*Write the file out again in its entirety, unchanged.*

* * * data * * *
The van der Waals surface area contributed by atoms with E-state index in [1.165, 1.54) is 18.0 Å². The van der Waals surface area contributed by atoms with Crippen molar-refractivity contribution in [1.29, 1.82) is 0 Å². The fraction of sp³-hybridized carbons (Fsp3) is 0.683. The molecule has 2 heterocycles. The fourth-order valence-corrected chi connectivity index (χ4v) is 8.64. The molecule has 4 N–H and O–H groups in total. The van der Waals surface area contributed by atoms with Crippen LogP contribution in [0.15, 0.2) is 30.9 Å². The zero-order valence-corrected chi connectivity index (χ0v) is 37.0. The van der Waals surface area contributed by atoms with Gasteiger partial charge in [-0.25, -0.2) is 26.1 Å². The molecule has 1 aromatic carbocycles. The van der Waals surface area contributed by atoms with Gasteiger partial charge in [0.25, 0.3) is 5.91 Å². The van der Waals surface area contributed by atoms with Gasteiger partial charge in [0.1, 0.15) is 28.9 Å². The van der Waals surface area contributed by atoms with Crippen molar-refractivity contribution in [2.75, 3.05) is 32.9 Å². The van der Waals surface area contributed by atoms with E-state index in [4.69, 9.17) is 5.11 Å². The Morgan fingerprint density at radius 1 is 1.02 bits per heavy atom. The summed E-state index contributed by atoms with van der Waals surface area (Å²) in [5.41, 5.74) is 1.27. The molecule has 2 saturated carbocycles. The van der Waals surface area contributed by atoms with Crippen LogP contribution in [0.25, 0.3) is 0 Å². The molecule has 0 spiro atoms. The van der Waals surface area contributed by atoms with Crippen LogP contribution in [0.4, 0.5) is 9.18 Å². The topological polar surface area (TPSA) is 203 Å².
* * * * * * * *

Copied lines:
The van der Waals surface area contributed by atoms with E-state index in [1.165, 1.54) is 18.0 Å². The van der Waals surface area contributed by atoms with Crippen molar-refractivity contribution in [1.29, 1.82) is 0 Å². The fraction of sp³-hybridized carbons (Fsp3) is 0.683. The molecule has 2 heterocycles. The fourth-order valence-corrected chi connectivity index (χ4v) is 8.64. The molecule has 4 N–H and O–H groups in total. The van der Waals surface area contributed by atoms with Crippen LogP contribution in [0.15, 0.2) is 30.9 Å². The zero-order valence-corrected chi connectivity index (χ0v) is 37.0. The van der Waals surface area contributed by atoms with Gasteiger partial charge in [-0.25, -0.2) is 26.1 Å². The molecule has 1 aromatic carbocycles. The van der Waals surface area contributed by atoms with Gasteiger partial charge in [0.25, 0.3) is 5.91 Å². The van der Waals surface area contributed by atoms with Gasteiger partial charge in [0.1, 0.15) is 28.9 Å². The van der Waals surface area contributed by atoms with Crippen molar-refractivity contribution in [2.75, 3.05) is 32.9 Å². The van der Waals surface area contributed by atoms with E-state index in [4.69, 9.17) is 5.11 Å². The Morgan fingerprint density at radius 1 is 1.02 bits per heavy atom. The summed E-state index contributed by atoms with van der Waals surface area (Å²) in [5.41, 5.74) is 1.27. The molecule has 2 saturated carbocycles. The van der Waals surface area contributed by atoms with Crippen LogP contribution in [0.25, 0.3) is 0 Å². The molecule has 0 spiro atoms. The van der Waals surface area contributed by atoms with Crippen LogP contribution in [0.4, 0.5) is 9.18 Å². The topological polar surface area (TPSA) is 203 Å².